WASHINGTON — Washington, DC, restaurants and schools were prepared for a “Day Without Immigrants” protest Thursday, but so far, policymakers who live in the nation’s capital haven’t taken much notice.
They might around lunchtime, however. The Architect of the Capitol, which manages much of the support staff on the Hill and contracts with food services said Thursday there would be a modified schedule, and three dining options on the Hill were closed due to the demonstration.
Immigrants and supporters were planning to strike Thursday in a protest loosely organized by social media and word of mouth. The goal is to demonstrate the importance of immigrants to society, as the Trump administration continues to pursue hard-line enforcement policies that advocates fear will disrupt communities and the economy.
Restaurants in the DC area were planning to operate with short staff, offer menus in solidarity with striking immigrants and in some cases, close altogether. The actions are taking place around the country.
Celebrity chef José Andrés, who is locked in a lawsuit with President Donald Trump for pulling his restaurant from the Trump hotel project in Washington over Trump’s anti-undocumented immigrant rhetoric, announced he would close most of his restaurants Thursday as part of the protest.
The Trump International Hotel did not respond to a request for comment on its plans for Thursday.
Schools were preparing as well. A bilingual charter school in Northwest DC planned to close, and DC public schools were preparing for possible walkouts.
Similar actions have taken place in other cities. Milwaukee, Wisconsin, was the site of a similar protest this week, and bodegas in New York closed earlier this month in protest of Trump’s travel ban executive order.
Thursday’s planned protest is the first such event in the nation’s capital, but so far it has failed to catch the eye of the lawmakers who create the policies that the protests will target.
Outreach to many of the offices on Capitol Hill that are the most involved in immigration policy turned up little awareness of the planned protest, aside from a few word-of-mouth exchanges.
The office of the Architect of the Capitol, which oversees and contracts with thousands of Capitol support staff, did not respond to an inquiry about whether any preparations were underway or absences were anticipated.
Restaurants to close
The impact may be felt, nevertheless, if policymakers try to eat at hot spots around town on Thursday.
Andrés announced his restaurants Jaleo, Zaytinya and Oyamel Cocina Mexicana would be closed, while China Chilcano would remain open for company staff to work.
“In support of our people & #ADayWithoutImmigrants Thurs 2/16 we will not open @jaleo DC CC MD, @zaytinya or @oyameldc #ImmigrantsFeedAmerica,” he tweeted.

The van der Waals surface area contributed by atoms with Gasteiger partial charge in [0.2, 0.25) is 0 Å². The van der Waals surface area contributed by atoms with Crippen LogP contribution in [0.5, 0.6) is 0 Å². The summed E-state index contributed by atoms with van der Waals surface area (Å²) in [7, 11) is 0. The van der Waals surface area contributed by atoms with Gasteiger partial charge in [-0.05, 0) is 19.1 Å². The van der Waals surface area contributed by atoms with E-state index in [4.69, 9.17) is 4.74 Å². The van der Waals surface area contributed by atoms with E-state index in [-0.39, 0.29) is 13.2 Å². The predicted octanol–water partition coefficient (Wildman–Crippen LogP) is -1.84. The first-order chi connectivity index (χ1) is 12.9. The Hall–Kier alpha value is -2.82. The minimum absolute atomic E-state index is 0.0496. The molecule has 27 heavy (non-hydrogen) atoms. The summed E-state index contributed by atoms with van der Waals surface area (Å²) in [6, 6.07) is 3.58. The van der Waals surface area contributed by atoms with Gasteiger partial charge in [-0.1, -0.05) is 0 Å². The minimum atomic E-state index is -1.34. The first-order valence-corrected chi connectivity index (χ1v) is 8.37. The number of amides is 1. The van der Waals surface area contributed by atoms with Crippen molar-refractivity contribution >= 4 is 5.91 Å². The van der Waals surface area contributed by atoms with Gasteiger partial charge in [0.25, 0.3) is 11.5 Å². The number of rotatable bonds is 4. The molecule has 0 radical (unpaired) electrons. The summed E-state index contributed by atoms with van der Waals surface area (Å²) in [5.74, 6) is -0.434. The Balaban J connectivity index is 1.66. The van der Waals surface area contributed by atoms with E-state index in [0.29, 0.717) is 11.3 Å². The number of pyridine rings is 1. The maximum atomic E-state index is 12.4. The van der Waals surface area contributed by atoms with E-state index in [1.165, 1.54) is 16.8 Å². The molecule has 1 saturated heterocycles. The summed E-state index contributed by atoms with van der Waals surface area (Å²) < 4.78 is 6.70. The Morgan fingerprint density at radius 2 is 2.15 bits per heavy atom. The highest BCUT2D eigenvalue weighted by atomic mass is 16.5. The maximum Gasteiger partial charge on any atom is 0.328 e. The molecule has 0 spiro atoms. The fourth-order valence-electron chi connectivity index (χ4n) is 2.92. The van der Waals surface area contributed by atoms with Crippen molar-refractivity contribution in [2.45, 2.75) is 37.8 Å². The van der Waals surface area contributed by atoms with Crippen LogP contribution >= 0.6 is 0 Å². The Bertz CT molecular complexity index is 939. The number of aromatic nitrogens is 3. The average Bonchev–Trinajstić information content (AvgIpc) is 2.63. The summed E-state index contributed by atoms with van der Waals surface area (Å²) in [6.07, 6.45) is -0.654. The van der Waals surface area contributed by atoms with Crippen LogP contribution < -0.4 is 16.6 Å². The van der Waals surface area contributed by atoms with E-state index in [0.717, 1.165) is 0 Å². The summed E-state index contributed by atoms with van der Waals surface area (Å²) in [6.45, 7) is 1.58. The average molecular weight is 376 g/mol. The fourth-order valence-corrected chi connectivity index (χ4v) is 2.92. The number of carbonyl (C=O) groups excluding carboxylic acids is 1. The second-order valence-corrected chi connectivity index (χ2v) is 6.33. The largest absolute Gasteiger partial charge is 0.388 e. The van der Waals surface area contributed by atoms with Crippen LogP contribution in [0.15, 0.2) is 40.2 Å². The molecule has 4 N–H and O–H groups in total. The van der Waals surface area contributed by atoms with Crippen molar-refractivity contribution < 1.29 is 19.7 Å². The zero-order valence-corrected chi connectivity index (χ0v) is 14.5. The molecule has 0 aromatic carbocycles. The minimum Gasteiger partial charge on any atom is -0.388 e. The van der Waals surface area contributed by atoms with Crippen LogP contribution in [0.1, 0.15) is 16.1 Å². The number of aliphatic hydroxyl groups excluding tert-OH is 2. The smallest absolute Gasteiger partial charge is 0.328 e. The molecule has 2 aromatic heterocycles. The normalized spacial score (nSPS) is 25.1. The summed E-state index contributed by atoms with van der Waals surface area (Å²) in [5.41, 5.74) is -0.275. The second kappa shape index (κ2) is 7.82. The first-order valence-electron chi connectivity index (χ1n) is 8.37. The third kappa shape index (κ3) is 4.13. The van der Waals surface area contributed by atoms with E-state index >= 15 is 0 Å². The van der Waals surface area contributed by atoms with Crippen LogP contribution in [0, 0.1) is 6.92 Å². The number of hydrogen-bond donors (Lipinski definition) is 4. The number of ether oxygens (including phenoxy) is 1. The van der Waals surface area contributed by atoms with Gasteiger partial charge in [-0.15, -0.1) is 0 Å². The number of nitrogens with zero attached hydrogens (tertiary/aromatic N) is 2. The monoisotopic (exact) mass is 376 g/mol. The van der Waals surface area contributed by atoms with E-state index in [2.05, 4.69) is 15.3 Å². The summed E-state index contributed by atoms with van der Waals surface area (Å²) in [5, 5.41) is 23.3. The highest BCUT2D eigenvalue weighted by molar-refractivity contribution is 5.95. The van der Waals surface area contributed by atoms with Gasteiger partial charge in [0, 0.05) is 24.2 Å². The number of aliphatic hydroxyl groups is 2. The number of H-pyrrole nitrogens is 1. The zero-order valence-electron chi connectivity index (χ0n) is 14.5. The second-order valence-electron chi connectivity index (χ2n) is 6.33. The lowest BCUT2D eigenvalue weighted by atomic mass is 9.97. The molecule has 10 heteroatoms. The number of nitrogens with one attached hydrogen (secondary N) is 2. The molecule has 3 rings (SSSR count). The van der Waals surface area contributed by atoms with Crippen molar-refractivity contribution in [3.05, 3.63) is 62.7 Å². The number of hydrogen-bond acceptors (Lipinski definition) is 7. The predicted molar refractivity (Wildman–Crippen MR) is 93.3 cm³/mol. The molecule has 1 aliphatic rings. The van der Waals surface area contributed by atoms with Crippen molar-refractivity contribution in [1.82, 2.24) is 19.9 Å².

Sweetgreen, a chain of salad restaurants, said it would close all of its DC locations in solidarity with its team members and Day Without Immigrants. In response to tweets, the chain said workers can use paid “impact hours” and still receive pay for Thursday.
Andy Shallal, the founder of Busboys and Poets, a small local chain of bookstores and cafes, said his business would be closed “in solidarity w/ my brothers & sisters.”
Bar Pilar said it was planning to open with a skeleton crew, and serve Latin American-inspired dishes in solidarity with staff and immigrants. A spokeswoman said some staff have pledged their tips to coworkers participating in the protest, and some proceeds from cocktail sales will be donated to the American Immigration Council.
John Andrade’s restaurants, including Meridian Pint, Smoke and Barrel, Brookland Pint and Rosario, will be open, but “bring your own food” with the kitchens closed, Andrade said in a statement on Facebook.
“As a Latino business owner, I stand in solidarity with all of my immigrant staff,” he said.
Black Restaurant Group, Shouk and Taylor Gourmet all told CNN they would see how short-staffed they are on Thursday, but said they support their worker’s decisions to protest if they so choose.
Clyde’s Restaurant Group, which operates the popular White House-adjacent institution Old Ebbitt Grill, said its properties would remain open but could be affected by the demonstration.
“It is going to be a difficult day for us,” the company’s president, Tom Meyer, said. “Immigrants are an integral part of our team; there is no doubt we will struggle. We have always loved, supported and cared for our employees, and tomorrow will be no different. We support their decision to stay home.”
DC fitness chain VIDA sent an email saying it would also be affected.
“Immigrant workers make up an indispensable part of our VIDA community and the backbone of many of our daily operations,” the email said. “We support our employees participation in the nationwide Day Without Immigrants movement tomorrow and as a result we have modified our operations wherever necessary.”
Schools were also preparing. Latin American Montessori Bilingual Public Charter School in Northwest DC will be closed Thursday for students and teachers participating in the protest, the school confirmed.
DC Public Schools Chief John Davis emailed principals expressing respect for protests but insisting teachers and students were expected to be in class.
“DCPS schools are and will continue to be safe places for all students and all people in our communities, regardless of immigration status, race, sexual orientation, gender identity, or gender expression,” Davis wrote. “While some may plan to attend this week’s walkout about immigration, all students and staff are expected to be in school throughout the day so that teaching and learning can continue. We highly value and are committed to fostering a learning environment where staff and students feel safe and secure and we respect the right to self-expression and peaceful protest.”